SE-0117 – The Proposal of Doom

Proposal SE-0117 is causing quite the ruckus. It’s actually a bit amusing to watch as people clamber against preventing inheritance by default.

In case you haven’t noticed… Swift really wants to move as much as possible to be statically defined as possible. This isn’t about “static is better” and “dynamic sucks”, it’s about the Core Team’s belief that being able to author code that the compiler can help you reason about is vastly safer than having code the compiler cannot reason about.

There are two very real and tangible side effects here:

  1. Resiliency
  2. Performance


By default, the code that Swift wants you to write wants to put you in a sport where you are not pigeonholed into a design that you do not want in the future. Today, when you create a class, if you forget to omit the final keyword, then that’s it! It’s a breaking change to later close down that class.

That is exactly the type of design error that Swift is trying to prevent when providing sensible defaults.


If the compiler can remove all of the virtual dispatching required in a dynamic type hierarchy, performance can get measurably better. Even with all of the optimizations of objc_msgSend and friends, it’s still magnitudes slower than static dispatch.

I get the argument: pragmatic programmers claim that they need the ability to work around bugs in frameworks that ship because developers make mistakes. Yes, they do… and code bases that use inheritance for this are writing hacks in their code. Should this be prevented? No… however, this proposal doesn’t actually say that it should be prevented either.

The problem is this: Swift is still in its infancy. Sure, version 3 is coming out soon, but really, let’s call it what it is closer to: version 0.3. It’s suitable for certain classes of applications, but it’s certainly not suitable for large-scale teams (100s of developers) to author code large swaths of code in it (I’m talking in the hundres of thousands or millions of lines of code here). Sure… you can, but it’s painful and expensive (e.g. see the upcoming Swift 2 to Swift 3 migration!).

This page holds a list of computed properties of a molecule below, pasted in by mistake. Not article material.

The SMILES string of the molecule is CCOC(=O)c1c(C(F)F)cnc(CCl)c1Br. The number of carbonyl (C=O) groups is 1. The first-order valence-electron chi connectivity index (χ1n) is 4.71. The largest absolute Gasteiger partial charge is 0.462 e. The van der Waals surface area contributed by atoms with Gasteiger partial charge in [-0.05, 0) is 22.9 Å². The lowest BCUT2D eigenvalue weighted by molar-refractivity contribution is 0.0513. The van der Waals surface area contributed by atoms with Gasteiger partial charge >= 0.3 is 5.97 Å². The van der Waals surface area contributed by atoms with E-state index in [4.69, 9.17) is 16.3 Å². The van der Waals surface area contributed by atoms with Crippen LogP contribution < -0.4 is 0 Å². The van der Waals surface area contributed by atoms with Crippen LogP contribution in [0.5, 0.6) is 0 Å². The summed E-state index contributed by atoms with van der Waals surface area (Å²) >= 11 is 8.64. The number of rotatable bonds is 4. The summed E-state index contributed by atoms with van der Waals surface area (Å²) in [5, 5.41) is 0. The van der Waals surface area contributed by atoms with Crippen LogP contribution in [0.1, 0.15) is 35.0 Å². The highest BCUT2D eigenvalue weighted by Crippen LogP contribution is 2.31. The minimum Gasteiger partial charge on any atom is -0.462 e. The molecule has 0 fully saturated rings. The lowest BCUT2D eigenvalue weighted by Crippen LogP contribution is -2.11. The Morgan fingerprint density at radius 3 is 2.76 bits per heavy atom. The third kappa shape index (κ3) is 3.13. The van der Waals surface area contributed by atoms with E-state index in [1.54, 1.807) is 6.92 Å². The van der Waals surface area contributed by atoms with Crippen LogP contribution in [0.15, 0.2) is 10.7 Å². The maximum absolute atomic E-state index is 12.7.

What’s most important for Swift to get right up front is the underlying model. What’s the right set of defaults for everything to produce code that can benefit from tools to help analyze for correctness? Also, what are the right set of defaults to guard against code authors doing things wrong?

Taking a Step Back

Swift has two fundamental ways of expressing types: structs and classes. The primary difference is not that classes support inheritance and structs do not. The primary difference is that structs are value types and classes are reference types.

Swift could completely remove the idea of inheritance out of classes and they would still be important to have in the Swift type system.

Why is this important? Simple. The way in which we start to model future Swift types is not around do I need inheritance or not, it’s around do I need a raw value type, a reference type, or value semantics (usually a mixture of a struct API surface and an internal backing reference type store).

As an API author, if I need to have a value type, I cannot use inheritance. And more important, especially with regards to many of the arguments against this proposal, you cannot fix any issues with these struct types with inheritance either. It’s at this point that I find your arguments extremely weak: if it is so crucial that inheritance be enabled by default for class types, why are you not more concerned about Swift’s focus on value types and using value semantics for APIs? After all, there are pretty much no APIs in Swift’s libraries that you will be able to patch this way.

[Un]Safely Breaking Out

Let’s be honest here… the crux of the argument is that there is some error that has happened in the library you’re consuming and it’s either closed source or you are unable to modify the source for any number of reasons… so how do you fix it?

With unsafe code.

There’s absolutely nothing in this proposal that prevents Swift from providing tools to get you access to what you need. For example, imagine a world where you could download a developer Swift module that contains all of the unoptimized code.

This would allow you to write something like this:

class SuperHack : @unsafe YoDontSubclassMe {
	    @unsafe override dontTouch() {
		    // Implement your super hack

Why is this better? Well, I think it’s better for a variety of reasons:

  1. The code author was able to have vastly more performant code with their other design all consumers
  2. The specific use case that you needed to “fix” is clearly documented in your code as being unsafe; future maintainers will know this in a compiler verifiable way (e.g. not a comment)
  3. Future updates to a framework can easily be audited (e.g. all hacks can be used and logged against specific versions of frameworks)

So let’s maybe not get so melodramatic that providing no inheritance by default on classes is the end of the world?

SE-0117 – The Proposal of Doom